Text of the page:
This may come as a shock to you but the fact that _your_ objections are not valid does not mean that there are not other objections that _are_ valid. Presumably the saw manufacturers did not buy into it because they saw no good reason to do so.

Perhaps because they felt that it was not adequately supported? Or perhaps during the public comment period enough people said "over my dead body" or words to that effect that they decided that the public did not want such a regulation to be implemented?

Because they don't want it?

Maybe it can be that we just don't want the thing.

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(spare tire/cost of car) < (sawstop cartridge + new blade/cost of saw) Call me a cheap bastard but I'm not carrying around a spare transmission or engine. My beef isn't with the cost of sawstop anyway. It is their business practices.

Similarly, I could carry around hot tea on my head and it would be my error if I spill it on my face. Thank goodness no one is legislating that.

Perhaps if you are so good at determining that my objections are not valid, you may be able to supply some objections which are valid as an example. I'm just trying to learn here. Please, give an example.

Oh, so they don't want it is a valid objection, but my personal reasons why I don't want it are not valid. OK. I've learned something.

Why?
-j
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People had the same worries about airbags in cars. False discharges, failure to discharge, injuries from discharges... all happened sometimes. But the odds were (and still are) that they save enough in injuries to be worthwhile. The big problem for manufacturers is that you can not retrofit these easily on existing designs. There is a big cost to redesign to accommodate SawStop.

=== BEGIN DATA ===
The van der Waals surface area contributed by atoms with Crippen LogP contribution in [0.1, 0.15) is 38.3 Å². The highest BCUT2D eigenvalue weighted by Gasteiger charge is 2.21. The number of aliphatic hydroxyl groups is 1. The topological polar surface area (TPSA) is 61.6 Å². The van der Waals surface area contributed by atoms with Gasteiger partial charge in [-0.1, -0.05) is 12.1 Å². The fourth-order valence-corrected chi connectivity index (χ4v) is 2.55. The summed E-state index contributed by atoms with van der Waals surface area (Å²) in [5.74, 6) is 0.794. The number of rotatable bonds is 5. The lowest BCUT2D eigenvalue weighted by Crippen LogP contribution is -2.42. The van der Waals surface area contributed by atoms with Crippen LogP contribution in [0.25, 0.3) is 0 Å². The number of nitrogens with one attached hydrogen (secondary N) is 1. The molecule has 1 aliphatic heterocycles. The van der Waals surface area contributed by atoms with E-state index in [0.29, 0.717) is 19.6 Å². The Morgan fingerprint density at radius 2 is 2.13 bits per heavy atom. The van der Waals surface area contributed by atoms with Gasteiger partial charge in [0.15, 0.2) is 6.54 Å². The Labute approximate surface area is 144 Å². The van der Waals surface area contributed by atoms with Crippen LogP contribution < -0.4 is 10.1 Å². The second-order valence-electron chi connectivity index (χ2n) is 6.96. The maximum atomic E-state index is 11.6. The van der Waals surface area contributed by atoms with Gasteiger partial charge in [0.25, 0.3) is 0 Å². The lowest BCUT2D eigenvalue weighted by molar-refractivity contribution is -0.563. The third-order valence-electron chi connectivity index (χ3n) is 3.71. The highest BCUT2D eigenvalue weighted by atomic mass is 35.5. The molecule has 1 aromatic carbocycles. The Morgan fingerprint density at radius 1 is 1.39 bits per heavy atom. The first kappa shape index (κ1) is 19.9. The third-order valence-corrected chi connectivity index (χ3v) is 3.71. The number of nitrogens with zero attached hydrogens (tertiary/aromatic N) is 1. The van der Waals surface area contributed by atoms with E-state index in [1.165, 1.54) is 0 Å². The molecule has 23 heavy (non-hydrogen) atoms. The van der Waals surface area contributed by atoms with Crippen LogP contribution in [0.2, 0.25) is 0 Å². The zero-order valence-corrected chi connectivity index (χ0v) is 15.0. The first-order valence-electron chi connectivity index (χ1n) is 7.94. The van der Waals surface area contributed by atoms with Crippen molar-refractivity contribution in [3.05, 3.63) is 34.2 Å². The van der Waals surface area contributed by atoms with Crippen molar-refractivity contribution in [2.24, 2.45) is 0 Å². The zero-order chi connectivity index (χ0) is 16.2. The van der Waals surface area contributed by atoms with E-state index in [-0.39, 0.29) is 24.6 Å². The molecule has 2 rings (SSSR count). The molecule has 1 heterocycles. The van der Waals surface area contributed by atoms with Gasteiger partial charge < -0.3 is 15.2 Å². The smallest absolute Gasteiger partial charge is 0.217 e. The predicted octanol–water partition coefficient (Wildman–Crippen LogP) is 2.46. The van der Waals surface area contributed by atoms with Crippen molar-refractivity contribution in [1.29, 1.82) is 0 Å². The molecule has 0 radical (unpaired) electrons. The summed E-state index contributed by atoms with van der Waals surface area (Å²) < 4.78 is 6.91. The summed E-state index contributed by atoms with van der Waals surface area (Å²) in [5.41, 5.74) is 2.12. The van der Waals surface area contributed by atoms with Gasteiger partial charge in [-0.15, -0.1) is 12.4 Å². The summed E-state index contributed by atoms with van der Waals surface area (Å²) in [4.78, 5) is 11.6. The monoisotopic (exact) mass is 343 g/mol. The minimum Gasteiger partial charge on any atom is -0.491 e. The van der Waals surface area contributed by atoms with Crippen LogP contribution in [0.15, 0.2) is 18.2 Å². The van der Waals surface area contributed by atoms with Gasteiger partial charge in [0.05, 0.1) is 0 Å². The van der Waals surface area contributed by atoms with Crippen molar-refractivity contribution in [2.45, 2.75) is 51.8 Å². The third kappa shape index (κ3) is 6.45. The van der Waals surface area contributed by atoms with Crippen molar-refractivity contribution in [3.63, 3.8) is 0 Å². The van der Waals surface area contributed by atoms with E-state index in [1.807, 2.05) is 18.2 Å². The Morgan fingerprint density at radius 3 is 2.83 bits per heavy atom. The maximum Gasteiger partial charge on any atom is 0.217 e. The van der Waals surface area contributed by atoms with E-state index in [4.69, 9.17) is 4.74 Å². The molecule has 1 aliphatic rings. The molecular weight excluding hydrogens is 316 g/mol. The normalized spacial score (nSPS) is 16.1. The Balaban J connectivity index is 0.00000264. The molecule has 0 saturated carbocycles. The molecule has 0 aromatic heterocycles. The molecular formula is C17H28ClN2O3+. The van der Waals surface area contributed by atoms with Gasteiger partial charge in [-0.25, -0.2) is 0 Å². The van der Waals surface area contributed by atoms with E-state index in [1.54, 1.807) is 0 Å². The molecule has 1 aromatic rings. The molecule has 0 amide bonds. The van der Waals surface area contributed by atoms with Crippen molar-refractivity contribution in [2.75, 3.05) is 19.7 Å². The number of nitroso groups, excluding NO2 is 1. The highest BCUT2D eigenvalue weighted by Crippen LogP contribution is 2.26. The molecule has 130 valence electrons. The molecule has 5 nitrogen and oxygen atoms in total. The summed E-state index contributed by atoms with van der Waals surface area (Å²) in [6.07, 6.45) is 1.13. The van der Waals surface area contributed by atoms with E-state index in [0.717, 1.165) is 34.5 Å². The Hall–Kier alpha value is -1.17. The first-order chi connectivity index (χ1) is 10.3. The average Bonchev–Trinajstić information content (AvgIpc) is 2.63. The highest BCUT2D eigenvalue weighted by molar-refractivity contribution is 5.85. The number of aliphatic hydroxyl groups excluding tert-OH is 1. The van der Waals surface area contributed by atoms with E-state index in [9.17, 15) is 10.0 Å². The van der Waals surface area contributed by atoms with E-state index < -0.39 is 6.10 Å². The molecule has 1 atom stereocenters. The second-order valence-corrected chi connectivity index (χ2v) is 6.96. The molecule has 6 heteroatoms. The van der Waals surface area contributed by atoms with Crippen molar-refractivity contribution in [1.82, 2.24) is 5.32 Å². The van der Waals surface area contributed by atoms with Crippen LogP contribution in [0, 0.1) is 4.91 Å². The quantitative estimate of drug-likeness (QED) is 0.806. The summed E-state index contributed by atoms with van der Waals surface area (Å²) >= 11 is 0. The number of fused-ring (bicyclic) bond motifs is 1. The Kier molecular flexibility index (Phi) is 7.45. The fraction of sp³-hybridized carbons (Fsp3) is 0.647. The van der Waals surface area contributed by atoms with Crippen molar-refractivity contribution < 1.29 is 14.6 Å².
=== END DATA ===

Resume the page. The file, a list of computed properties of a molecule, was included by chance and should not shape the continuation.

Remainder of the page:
That being said, if the technology works and is, when in wide use, under $150 in extra cost, it will be on the large majority of saws within 10 years. The case for reducing the risk of disfiguring, disabling, painful, expensive injuries would be too compelling for manufacturers or the feds to ignore.
J wrote:

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No doubt. But it appears that they are having trouble that this is the case.
-j
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In typed: <snip nonsense>

Replacing the cartridge is as easy as changing the blade. I don't know where you get that it has to be shipped here and there and everywhere...

Average reaction time when feeding your hand into a saw blade is 2.5 fingers. At that point you might as well throw them into the garbage.

read it thoroughly?
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typed:

If you are here, and the replacement cartridge is there, then how does the replacement cartridge get to you? Can it walk? Do they have an alternate method which doesn't involve shipping? It is basic engineering that the more complex the system, the more opportunities there are for failure. I'm not making that up.

Is it really? Can you show me where you got this data from, or are you just making things up?

Yes. Perhaps you can show me where it says that the device is user-serviceable. Just because it is in a cartridge does not mean that it is user-serviceable. Their site has a fair amount of speculation to it. It has been that way for a long time. This makes me think that they are not progressing well. Since you are so familiar with it, please point out the part where it says they are user serviceable.
-j